Then we arrived at the top level of our preferred parking garage and stared over the flattish city of Orange with what can only be described as a dismal skyline on its best of nights. But city lights remain the stars of the earth and they're spectacular, even if they don't rise too high for the occasion. Security came and asked us to leave, just like old times, and I missed spending many of my most aimless evenings sitting at the top of a six story parking garage in an area that is a coy, weak attempt at a downtown. On our way home, we sat in the downtown plaza and watched young drinkers stroll and stumble from bar to bar, all wondering when the quality of women improved. I suppose that's what guys do, especially when one of them is down on their luck and heart.

In fact, I’m not sure what the two of us friends planned on doing for our downtrodden chum. But I suppose we went with the ever classic plan of laughing and reminiscing about the old times, even reliving them in some instances, just to remind the quietest guy of the group that it wasn’t always like this. It wasn’t always complicated. It wasn’t always one long seizure of adulthood. There were times when things could be categorized and nothing could be compartmentalized. Your heart was just one big Jackson Pollack painting where you could pick out the colors but not the actual picture or theme.

We came to the agreement that adulthood isn’t bad. It’s most certainly not. But it’s just fun to leave home sometimes.

They dropped me off and I made the age-old suggestion of not letting months go by. It was around midnight, but I couldn’t go to bed, as I couldn’t shake off the weariness of time travel just yet. So, instead, I watched Woody Allen’s Play It Again, Sam with my brother and wondered if Humphrey Bogart knew something about women that has totally escaped mankind since (aside from the slapping and shooting, of course).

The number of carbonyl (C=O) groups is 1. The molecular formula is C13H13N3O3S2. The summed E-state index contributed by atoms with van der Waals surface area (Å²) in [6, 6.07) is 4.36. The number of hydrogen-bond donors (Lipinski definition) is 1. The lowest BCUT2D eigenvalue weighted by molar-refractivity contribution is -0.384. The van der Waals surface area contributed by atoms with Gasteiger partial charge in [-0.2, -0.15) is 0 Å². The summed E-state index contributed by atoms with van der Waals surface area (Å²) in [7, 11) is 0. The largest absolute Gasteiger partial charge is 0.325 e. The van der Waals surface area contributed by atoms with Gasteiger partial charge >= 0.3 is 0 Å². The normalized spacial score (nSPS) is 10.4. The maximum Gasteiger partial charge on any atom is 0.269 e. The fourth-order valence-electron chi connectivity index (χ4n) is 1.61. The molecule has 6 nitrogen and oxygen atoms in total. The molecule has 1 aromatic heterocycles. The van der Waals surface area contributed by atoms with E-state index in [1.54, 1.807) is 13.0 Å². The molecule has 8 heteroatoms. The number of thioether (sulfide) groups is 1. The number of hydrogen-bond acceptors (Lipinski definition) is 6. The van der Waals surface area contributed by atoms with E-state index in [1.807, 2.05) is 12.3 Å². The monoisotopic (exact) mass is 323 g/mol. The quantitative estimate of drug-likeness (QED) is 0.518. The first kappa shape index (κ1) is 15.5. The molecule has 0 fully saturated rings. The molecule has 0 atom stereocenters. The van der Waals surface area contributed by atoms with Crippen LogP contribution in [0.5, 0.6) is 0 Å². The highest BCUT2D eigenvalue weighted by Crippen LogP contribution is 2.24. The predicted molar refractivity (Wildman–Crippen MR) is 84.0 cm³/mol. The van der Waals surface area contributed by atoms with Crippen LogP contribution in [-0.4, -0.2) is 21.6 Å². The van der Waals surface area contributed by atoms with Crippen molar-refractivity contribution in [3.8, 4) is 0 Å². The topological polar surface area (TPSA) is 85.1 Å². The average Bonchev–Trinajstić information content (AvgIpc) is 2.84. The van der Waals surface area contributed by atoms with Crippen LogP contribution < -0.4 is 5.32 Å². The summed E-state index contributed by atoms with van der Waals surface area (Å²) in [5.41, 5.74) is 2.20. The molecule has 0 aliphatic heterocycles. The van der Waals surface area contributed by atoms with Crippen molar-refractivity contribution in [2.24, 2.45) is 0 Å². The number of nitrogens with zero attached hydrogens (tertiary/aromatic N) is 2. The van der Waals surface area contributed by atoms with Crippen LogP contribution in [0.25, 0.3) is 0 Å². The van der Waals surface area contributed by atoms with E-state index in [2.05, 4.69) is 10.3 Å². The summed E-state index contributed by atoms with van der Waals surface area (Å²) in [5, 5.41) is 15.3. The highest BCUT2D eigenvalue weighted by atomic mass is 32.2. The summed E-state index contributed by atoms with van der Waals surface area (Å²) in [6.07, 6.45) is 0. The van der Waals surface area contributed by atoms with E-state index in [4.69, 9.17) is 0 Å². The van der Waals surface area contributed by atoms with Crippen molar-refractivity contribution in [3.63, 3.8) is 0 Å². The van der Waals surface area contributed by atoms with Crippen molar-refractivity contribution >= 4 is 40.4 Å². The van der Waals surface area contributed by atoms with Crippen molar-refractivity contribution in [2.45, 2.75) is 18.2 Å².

And, finally, keeping with the teenage vibes, I made sure everything seemed more important than it actually was in this reflection. I mean, shit, all we really did was hang out, hit golf balls, eat fast food and drive around. But, for whatever reasons left to the crusading sense of insanity that fills teenagers everywhere, everything seemed important once. I hardly see my friends from high school, so it's always this strange feeling that stirs up. Maybe it's just that and that's all it is. We're all different but kind of still the same now (variations, I suppose) and it's just weird to find yourself churning up the old times to make a friend feel better. Shrug. Things don't seem as important to me now, but it's nice to find worth in it all and look back like those memories were meant to be overvalued. Christ, the hearts of teenagers are like sneaky auctioneers. They just really know how to drive up the price, you know?

It makes you smile and wince at the same time, I guess. And, sometimes, the unfortunate events of the heart and soul bring about a lovely laughter all the way to bed.


Jacquelyn Rachel Jones said...

i really liked this post, and i really really enjoyed this line: "it felt laughably remarkable to find ourselves back where the misadventure of maturity started."

jason daniel said...

Kudos, sir. Well done. I have the same relationship with some of my childhood friends.

Although this made me realize that you've told them the same lies you've told me about not letting months go by in between hang out sessions.

Just kidding, my friend. Your random hangout night brought back some memories of what bored kids do. The simplicity in those moments are special. Ah, Duluth, how I miss you.

It was nice you did that for your friend.